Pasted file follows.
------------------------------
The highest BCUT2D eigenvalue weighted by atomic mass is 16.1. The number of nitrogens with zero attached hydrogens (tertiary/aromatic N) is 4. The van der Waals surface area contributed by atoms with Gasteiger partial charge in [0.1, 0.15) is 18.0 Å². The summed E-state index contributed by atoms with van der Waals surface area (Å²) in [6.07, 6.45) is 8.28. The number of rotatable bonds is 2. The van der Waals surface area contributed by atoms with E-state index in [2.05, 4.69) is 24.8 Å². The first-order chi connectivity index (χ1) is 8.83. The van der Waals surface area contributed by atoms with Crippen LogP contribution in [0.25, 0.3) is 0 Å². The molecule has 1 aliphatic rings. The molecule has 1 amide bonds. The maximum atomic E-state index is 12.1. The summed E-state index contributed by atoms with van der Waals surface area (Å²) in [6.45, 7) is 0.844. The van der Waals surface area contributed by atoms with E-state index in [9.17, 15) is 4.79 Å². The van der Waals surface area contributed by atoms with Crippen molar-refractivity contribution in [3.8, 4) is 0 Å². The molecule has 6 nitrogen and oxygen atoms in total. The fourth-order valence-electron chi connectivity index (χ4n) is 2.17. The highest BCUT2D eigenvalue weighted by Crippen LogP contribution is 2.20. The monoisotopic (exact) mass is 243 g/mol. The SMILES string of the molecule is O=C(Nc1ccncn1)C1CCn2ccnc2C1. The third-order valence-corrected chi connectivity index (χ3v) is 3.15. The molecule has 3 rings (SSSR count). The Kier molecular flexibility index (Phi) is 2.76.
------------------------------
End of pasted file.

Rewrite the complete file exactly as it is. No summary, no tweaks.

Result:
The highest BCUT2D eigenvalue weighted by atomic mass is 16.1. The number of nitrogens with zero attached hydrogens (tertiary/aromatic N) is 4. The van der Waals surface area contributed by atoms with Gasteiger partial charge in [0.1, 0.15) is 18.0 Å². The summed E-state index contributed by atoms with van der Waals surface area (Å²) in [6.07, 6.45) is 8.28. The number of rotatable bonds is 2. The van der Waals surface area contributed by atoms with E-state index in [2.05, 4.69) is 24.8 Å². The first-order chi connectivity index (χ1) is 8.83. The van der Waals surface area contributed by atoms with Crippen LogP contribution in [0.25, 0.3) is 0 Å². The molecule has 1 aliphatic rings. The molecule has 1 amide bonds. The maximum atomic E-state index is 12.1. The summed E-state index contributed by atoms with van der Waals surface area (Å²) in [6.45, 7) is 0.844. The van der Waals surface area contributed by atoms with E-state index in [9.17, 15) is 4.79 Å². The van der Waals surface area contributed by atoms with Crippen molar-refractivity contribution in [3.8, 4) is 0 Å². The molecule has 6 nitrogen and oxygen atoms in total. The fourth-order valence-electron chi connectivity index (χ4n) is 2.17. The highest BCUT2D eigenvalue weighted by Crippen LogP contribution is 2.20. The monoisotopic (exact) mass is 243 g/mol. The SMILES string of the molecule is O=C(Nc1ccncn1)C1CCn2ccnc2C1. The third-order valence-corrected chi connectivity index (χ3v) is 3.15. The molecule has 3 rings (SSSR count). The Kier molecular flexibility index (Phi) is 2.76.